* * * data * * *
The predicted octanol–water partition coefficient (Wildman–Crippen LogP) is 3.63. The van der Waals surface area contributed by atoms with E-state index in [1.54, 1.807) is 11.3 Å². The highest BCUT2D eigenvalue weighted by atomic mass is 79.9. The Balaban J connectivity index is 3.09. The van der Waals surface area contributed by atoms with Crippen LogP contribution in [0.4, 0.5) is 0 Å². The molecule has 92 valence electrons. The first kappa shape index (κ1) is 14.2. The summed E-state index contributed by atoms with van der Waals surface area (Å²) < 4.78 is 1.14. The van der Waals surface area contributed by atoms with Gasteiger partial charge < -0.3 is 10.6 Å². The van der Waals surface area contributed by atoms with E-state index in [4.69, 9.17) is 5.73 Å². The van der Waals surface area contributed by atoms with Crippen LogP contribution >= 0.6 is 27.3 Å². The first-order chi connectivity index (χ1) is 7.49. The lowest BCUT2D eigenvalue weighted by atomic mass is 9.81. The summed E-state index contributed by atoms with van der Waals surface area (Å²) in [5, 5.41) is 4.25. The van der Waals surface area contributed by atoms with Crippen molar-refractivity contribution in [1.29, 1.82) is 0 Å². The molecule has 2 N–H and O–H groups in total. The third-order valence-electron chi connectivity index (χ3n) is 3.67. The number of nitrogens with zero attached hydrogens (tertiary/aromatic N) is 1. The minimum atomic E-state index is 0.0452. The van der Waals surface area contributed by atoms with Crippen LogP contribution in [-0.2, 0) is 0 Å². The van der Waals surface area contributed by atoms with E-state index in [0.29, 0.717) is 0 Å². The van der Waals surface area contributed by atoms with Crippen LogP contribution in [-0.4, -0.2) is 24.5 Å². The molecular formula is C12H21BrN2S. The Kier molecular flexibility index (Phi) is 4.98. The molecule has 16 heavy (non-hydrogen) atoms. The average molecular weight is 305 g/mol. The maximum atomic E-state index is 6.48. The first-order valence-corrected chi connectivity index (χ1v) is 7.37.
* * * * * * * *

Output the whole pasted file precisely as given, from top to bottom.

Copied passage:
The predicted octanol–water partition coefficient (Wildman–Crippen LogP) is 3.63. The van der Waals surface area contributed by atoms with E-state index in [1.54, 1.807) is 11.3 Å². The highest BCUT2D eigenvalue weighted by atomic mass is 79.9. The Balaban J connectivity index is 3.09. The van der Waals surface area contributed by atoms with Crippen LogP contribution in [0.4, 0.5) is 0 Å². The molecule has 92 valence electrons. The first kappa shape index (κ1) is 14.2. The summed E-state index contributed by atoms with van der Waals surface area (Å²) < 4.78 is 1.14. The van der Waals surface area contributed by atoms with Gasteiger partial charge < -0.3 is 10.6 Å². The van der Waals surface area contributed by atoms with E-state index in [4.69, 9.17) is 5.73 Å². The van der Waals surface area contributed by atoms with Crippen LogP contribution >= 0.6 is 27.3 Å². The first-order chi connectivity index (χ1) is 7.49. The lowest BCUT2D eigenvalue weighted by atomic mass is 9.81. The summed E-state index contributed by atoms with van der Waals surface area (Å²) in [5, 5.41) is 4.25. The van der Waals surface area contributed by atoms with Crippen molar-refractivity contribution in [1.29, 1.82) is 0 Å². The molecule has 2 N–H and O–H groups in total. The third-order valence-electron chi connectivity index (χ3n) is 3.67. The number of nitrogens with zero attached hydrogens (tertiary/aromatic N) is 1. The minimum atomic E-state index is 0.0452. The van der Waals surface area contributed by atoms with Crippen LogP contribution in [-0.2, 0) is 0 Å². The van der Waals surface area contributed by atoms with E-state index in [0.29, 0.717) is 0 Å². The van der Waals surface area contributed by atoms with Crippen LogP contribution in [-0.4, -0.2) is 24.5 Å². The molecular formula is C12H21BrN2S. The Kier molecular flexibility index (Phi) is 4.98. The molecule has 16 heavy (non-hydrogen) atoms. The average molecular weight is 305 g/mol. The maximum atomic E-state index is 6.48. The first-order valence-corrected chi connectivity index (χ1v) is 7.37.